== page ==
Pro: Are squads on campus beneficial?

The Oracle

Written by Sabrina Chen

In almost every high school portrayal, whether in books or movies such as “Mean Girls,” social cliques are present. The cliques, however, are dramatized and negatively stereotyped, making cliques seem exclusive and harmful. In reality, the effects of squads are positive—they provide stability, support groups and a sense of belonging.

Rather than jumping around from friend to friend, squads provide the comfort of knowing where to sit at lunch and which group to hangout with. Birthday parties and group hangouts are much easier, as everyone is friends with each other. Group chats provide an easier way of telling information—instead of messaging or talking to individuals about the same problem or topic, friends in squads only have to message in one spot and the entire group will know. Instead of having one-on-one talks with different friends, friend groups allow everyone to share their thoughts collectively.

Squads open the possibility of doing things that wouldn’t be possible without a squad. For example, friend circles can have Secret Santa gift exchanges, wear matching outfits and take group pictures. Every member of the squad feels included and a sense of belonging. In addition, squads enrich the high school experience—having a group of close friends that one can share anything and hangout elevates the experience. Group sleepovers, movie nights and other types of social activities would be less awkward and more fun.

Opponents of squads believe that people get left out. While this may be true, friends in a squad can still hangout with people not in the squad. Furthermore, squads are not permanent: members can leave and other students can join. There is a correlation between “popularity” and a likelihood to bully others. According to researchers from The University of California, Davis and Pennsylvania State University, who asked 4,200 high school students in North Carolina about their close friends and acquaintances, the top four percent of the “social elite” weren’t likely to be bullied, nor were they likely to bully others. University of Alabama at Birmingham (UAB) sociologist Casey Borch, Ph.D agrees that cliques may not be as bad as what they appear to be, and that the common misconception that cliques they are inherently bad, exclusive and disconnected from others is not true.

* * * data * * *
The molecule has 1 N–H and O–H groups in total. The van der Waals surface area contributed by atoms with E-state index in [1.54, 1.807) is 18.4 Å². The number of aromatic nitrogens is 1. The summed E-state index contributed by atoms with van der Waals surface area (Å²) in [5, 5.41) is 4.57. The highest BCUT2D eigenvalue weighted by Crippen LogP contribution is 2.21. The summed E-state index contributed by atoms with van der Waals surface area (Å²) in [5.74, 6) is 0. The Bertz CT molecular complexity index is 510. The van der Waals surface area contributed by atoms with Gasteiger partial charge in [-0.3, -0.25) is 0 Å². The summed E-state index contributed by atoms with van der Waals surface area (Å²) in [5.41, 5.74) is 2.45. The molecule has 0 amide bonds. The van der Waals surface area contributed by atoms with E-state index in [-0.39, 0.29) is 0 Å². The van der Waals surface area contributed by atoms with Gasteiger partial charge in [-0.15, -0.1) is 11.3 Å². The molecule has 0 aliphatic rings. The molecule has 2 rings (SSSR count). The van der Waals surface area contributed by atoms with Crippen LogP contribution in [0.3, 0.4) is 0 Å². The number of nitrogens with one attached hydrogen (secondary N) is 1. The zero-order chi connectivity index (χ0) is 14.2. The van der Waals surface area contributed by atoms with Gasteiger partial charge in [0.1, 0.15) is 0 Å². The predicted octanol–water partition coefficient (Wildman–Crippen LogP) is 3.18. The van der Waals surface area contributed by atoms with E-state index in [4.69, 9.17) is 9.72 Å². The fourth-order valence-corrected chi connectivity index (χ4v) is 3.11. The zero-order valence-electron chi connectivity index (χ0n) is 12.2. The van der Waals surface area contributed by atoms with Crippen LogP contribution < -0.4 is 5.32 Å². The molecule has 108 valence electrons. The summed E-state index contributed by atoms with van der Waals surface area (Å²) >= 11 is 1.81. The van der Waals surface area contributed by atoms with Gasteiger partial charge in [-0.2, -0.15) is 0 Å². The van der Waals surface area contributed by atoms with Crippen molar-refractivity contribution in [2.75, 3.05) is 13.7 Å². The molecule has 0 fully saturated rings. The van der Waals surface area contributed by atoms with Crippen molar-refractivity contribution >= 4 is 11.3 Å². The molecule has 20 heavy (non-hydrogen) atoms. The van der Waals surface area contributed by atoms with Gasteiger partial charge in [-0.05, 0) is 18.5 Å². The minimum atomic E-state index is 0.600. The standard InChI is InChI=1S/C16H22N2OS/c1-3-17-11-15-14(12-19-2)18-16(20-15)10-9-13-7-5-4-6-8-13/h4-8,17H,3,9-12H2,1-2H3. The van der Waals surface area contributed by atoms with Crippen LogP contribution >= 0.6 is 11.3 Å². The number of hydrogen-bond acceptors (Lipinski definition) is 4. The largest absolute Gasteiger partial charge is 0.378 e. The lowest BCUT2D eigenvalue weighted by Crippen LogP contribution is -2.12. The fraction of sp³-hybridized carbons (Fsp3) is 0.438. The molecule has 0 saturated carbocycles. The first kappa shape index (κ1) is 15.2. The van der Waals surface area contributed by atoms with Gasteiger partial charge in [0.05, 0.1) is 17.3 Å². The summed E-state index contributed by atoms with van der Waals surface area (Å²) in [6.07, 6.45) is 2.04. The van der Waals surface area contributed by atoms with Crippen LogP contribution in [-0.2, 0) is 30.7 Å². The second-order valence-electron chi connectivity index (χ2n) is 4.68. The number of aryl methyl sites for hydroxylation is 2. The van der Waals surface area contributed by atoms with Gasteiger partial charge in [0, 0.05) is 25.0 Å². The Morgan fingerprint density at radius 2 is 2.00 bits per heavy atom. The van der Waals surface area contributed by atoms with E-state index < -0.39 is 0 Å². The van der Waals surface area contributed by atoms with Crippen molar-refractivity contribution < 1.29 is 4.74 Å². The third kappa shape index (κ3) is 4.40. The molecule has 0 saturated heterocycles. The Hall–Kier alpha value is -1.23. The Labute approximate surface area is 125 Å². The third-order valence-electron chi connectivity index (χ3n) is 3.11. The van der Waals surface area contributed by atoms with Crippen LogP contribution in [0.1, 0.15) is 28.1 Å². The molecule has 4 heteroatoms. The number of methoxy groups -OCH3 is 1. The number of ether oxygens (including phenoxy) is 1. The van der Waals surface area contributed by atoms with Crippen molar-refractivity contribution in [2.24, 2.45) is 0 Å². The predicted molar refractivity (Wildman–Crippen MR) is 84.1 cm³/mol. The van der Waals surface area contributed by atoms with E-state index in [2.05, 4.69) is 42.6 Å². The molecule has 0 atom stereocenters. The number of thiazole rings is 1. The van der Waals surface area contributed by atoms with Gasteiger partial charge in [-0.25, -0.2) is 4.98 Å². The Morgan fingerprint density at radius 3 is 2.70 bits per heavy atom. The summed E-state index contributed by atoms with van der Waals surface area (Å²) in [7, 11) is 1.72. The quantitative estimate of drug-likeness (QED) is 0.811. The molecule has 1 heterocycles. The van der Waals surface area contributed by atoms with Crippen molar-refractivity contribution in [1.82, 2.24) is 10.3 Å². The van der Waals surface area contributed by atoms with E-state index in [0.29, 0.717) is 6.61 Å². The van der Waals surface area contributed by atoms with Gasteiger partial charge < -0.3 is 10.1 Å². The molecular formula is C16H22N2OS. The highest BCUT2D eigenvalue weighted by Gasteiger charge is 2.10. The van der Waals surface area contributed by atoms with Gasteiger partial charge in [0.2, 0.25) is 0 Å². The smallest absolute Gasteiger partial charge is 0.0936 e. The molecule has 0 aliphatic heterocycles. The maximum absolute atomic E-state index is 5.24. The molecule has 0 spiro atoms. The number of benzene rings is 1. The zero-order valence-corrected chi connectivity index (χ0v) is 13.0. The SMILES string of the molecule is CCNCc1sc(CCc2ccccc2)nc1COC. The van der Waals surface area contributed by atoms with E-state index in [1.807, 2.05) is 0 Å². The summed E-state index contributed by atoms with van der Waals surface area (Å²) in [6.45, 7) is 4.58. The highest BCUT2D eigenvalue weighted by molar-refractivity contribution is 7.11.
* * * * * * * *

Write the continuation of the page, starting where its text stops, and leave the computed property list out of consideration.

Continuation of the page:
Although portrayed as aggressive, mean and hurtful, cliques actually enrich the high school experience and create a positive impact on the feeling of self-worth. Squads are natural and common. According to Huffington Post writer Andrew Smiler, almost every American middle and high school has squads. It is important to recognize the risks of squads, but it is also important to acknowledge the benefits and self-esteem that cliques provide.